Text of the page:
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A luminous first novel of a young man's longing

Call Me by Your Name
By Andre Aciman
Farrar, Straus & Giroux, 248 pp., $23

For 17-year-old Elio, it was lust at first sight, albeit complicated by twinges of distaste and intimidation, and fueled by the need to be understood and appreciated. The sensitive, inquisitive, and extraordinarily well-read teenager was used to the parade of young academics who took up residence in his family's Italian villa each summer to work on some scholarly project or other. But 24-year-old Oliver, recruited by Elio's expatriate professor father from an American university, was different. Strikingly handsome, effortlessly charismatic to men and women of all ages, yet politely indifferent and thoughtlessly dismissive, he created an allure that Elio (as well as most of the young people in the community's social orbit) found irresistible.

The gradual acknowledgement of the attraction between Elio and Oliver forms the dramatic arc of the luminous new "Call Me by Your Name." The debut novel of the Egyptian-born memoirist and literary scholar Andre Aciman ("Out of Egypt," "False Papers" ) is a coming-of-age story focused not so much on sexual awakening as on a kind of sexual quickening and identity exploration unfurled through poetic ruminations on longing and obsession.

Narrated by Elio, the work unfolds in a casual, slightly offhand fashion that lets us read between the lines of the young man's narrative. Elio's initial attraction to Oliver is on paper -- reading his application form months earlier, the bookish Elio senses "promises of instant affinity." Both are Jewish, both scholars -- Elio transcribes music and loves to discuss erudite authors, Oliver is finishing up a work on Heraclitus .

But soon after Oliver's arrival, Elio's focus takes on the heat of sensual longing. He begins to really examine his house guest, describing "the pale, soft skin of his soles, of his throat, of the bottom of his forearms . . . glistening and smooth as the underside of a lizard's belly. Private, chaste, unfledged . . . It told me things about him I never knew to ask." That heightened sensitivity and sensuality is only exacerbated by the hot sun and cool water of the Italian Riviera, with visitors constantly dropping by for meals and endless post-lunch hours lounging around in bathing suits.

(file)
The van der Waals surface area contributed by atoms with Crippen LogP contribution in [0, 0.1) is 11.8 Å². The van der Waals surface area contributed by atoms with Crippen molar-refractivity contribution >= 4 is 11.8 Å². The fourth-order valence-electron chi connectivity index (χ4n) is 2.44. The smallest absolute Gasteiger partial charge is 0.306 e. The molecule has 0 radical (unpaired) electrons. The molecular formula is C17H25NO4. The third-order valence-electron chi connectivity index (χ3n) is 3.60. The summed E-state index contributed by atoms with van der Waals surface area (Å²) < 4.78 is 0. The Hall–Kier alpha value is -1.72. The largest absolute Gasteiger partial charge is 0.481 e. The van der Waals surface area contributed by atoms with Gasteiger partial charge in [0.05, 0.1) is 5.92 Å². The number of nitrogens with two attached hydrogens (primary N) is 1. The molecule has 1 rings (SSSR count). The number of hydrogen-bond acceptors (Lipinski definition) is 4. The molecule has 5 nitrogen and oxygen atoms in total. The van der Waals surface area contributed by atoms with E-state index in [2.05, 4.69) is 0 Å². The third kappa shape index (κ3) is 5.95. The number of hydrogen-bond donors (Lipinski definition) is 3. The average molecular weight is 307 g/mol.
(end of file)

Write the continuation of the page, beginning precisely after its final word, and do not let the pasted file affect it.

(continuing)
Aciman deftly charts a burgeoning relationship that both parties want and fear. Elio's crush blooms quickly, while Oliver seems to toy with his affections, friendly and engaging one moment, indifferent, even hostile the next. But over the course of a short six weeks, a tentative friendship blossoms, and undercurrents of romantic fascination and compulsion gradually evolve into a brief, yet intensely shared intimacy. It is a relationship in which each is ultimately so transparent to the other that consummation feels like a form of fusion, prompting the private dictum, "Call me by your name."

The novel is richly, sensuously detailed, from Elio's testosterone-fueled fantasies to the pair's passionate couplings to such vivid descriptions of the Italian countryside one can almost smell the ocean and feel the heat. The account of the lovers' madcap night in Rome puts the reader not just in a particular time and place, but totally in the mindset of a young man getting his first real thrill of adult freedom.

I kept wondering where the parents were in all this. Could they be so clueless? Then Aciman gives us one beautifully nuanced scene after Oliver leaves to go back to America. As Elio and his father reminisce, his father says, "You had a beautiful friendship. Maybe more than a friendship . . . if there is pain, nurse it, and if there is a flame, don't snuff it out . . . Right now there is sorrow. I don't envy the pain. But I envy you the pain."